Friday, November 13, 2009

Plague of Toads

Jorge Chabat says that the Mauricio Fernández affair reminds him of the havoc that the cane toad wreaked in Australia after its introduction in 1935:
When confronting a persistent problem, one frequently begins to think about false exits. It's evident that the problem of insecurity and violence generated by organized crime encourages the contemplation of solutions that aren't solutions. Resorting to death squads, which combat crime through criminal methods, is an illusion. As is it's opposite: negotiating with drug traffickers--a possibility curiously broached by Mauricio Fernández. None of these options resolve the problem. They seem to but they only aggravate it. The terrible deterioration of security from which Mexico suffers is the precise result of false exits: the tolerance/complicity with organized crime or the creation of groups for tough jobs, such as the Halcones, the Brigada Blanca, the Federal Security Directorate, or the mafias inside the police. These types of exits do away with a minor problem to substitute a major problem. In the case of combating crime there is only one exit: relying on honest police bodies that have institutional controls. Certainly, it's easier to propose spectacular solutions than to have a long-term strategy that resolves the problem. The former brings about more votes--although eventually it also brings about more victims. The latter has political costs. Mauricio Fernández is acting simply as an opportunistic politician: he proposes "solutions" that are going to give him immediate popular support, just as the introduction of toads to Australia. The problem is that the toads will turn into a plague. But maybe then he won't be mayor of San Pedro Garza García. That won't be his problem anymore. It will be for the inhabitants of that city, some of whom are today enthusiastically applauding the arrival of the cane toads.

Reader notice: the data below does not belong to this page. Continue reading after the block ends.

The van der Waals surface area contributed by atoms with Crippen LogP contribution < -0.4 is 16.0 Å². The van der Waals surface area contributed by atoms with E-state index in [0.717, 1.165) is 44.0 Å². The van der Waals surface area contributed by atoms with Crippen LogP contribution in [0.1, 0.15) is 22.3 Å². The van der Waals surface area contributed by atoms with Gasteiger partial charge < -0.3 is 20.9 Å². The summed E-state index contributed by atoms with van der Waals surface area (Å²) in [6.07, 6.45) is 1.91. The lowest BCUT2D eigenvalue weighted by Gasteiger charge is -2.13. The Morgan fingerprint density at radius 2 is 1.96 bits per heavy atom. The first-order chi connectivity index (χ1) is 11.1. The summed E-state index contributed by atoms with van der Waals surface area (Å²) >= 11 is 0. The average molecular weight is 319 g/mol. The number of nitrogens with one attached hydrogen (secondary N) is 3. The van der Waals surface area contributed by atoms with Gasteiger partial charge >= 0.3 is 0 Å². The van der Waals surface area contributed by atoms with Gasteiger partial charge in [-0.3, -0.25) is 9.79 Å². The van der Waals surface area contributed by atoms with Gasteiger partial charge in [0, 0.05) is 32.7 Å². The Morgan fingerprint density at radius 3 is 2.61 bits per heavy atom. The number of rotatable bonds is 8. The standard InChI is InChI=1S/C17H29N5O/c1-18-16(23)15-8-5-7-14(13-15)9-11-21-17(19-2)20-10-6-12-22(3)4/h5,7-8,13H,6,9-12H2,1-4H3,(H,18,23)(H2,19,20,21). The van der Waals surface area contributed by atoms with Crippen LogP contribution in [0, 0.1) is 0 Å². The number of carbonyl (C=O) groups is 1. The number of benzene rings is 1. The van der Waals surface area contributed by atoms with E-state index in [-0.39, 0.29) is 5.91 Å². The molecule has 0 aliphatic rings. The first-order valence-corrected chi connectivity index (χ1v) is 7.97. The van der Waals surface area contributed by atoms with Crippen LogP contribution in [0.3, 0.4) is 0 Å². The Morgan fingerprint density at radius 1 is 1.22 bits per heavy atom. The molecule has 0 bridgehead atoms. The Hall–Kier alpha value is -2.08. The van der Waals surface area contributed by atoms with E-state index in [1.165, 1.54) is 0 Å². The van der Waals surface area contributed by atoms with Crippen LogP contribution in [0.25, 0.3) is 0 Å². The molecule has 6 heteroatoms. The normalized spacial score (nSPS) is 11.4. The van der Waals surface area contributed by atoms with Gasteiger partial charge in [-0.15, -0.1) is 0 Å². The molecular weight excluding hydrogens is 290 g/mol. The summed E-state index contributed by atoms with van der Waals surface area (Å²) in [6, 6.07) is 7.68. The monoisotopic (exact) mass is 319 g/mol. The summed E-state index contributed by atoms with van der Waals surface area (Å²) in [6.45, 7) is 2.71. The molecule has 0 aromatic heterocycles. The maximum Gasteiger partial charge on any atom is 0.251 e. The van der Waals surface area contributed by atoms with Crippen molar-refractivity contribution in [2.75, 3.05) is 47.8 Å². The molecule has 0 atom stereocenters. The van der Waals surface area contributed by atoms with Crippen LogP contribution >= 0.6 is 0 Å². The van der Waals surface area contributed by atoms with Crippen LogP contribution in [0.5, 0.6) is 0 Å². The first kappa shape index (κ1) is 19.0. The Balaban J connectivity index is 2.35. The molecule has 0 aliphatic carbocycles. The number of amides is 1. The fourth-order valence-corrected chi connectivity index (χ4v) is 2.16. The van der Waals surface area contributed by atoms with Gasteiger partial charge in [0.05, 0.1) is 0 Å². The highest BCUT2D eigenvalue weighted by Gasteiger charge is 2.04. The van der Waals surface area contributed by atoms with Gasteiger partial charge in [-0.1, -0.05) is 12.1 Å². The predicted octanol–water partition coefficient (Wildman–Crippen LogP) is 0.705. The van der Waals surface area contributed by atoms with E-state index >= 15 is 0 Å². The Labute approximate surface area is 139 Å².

This gets to the absence of a sustainable, long-term, government-wide anti-crime strategy in Mexico. People want solutions today, and politicians flail about in seach of them. But why hasn't there been a careful public debate about how to recover Juárez, and how to prevent other border towns from going the same route? Ideally a careful public debate resulting in a plan that every municipality along the border could implement with the support of the federal government. Instead, we had the deployment of the army to Juárez this spring, which after delivering a brief respite utterly failed (and we have never seen a public accounting of why exactly it failed, which would also be enormously helpful), and we have the proposal to call in the UN, which seems patently unserious. And of course, we read endless lamentations about Juárez.

This is as much a problem for Calderón's critics as it is for the government: Calderón's strategy certainly hasn't been successful based on the results thus far, but no one is offering comprehensive alternatives. Instead, with some exceptions, they just launch bromides picking at elements of it.

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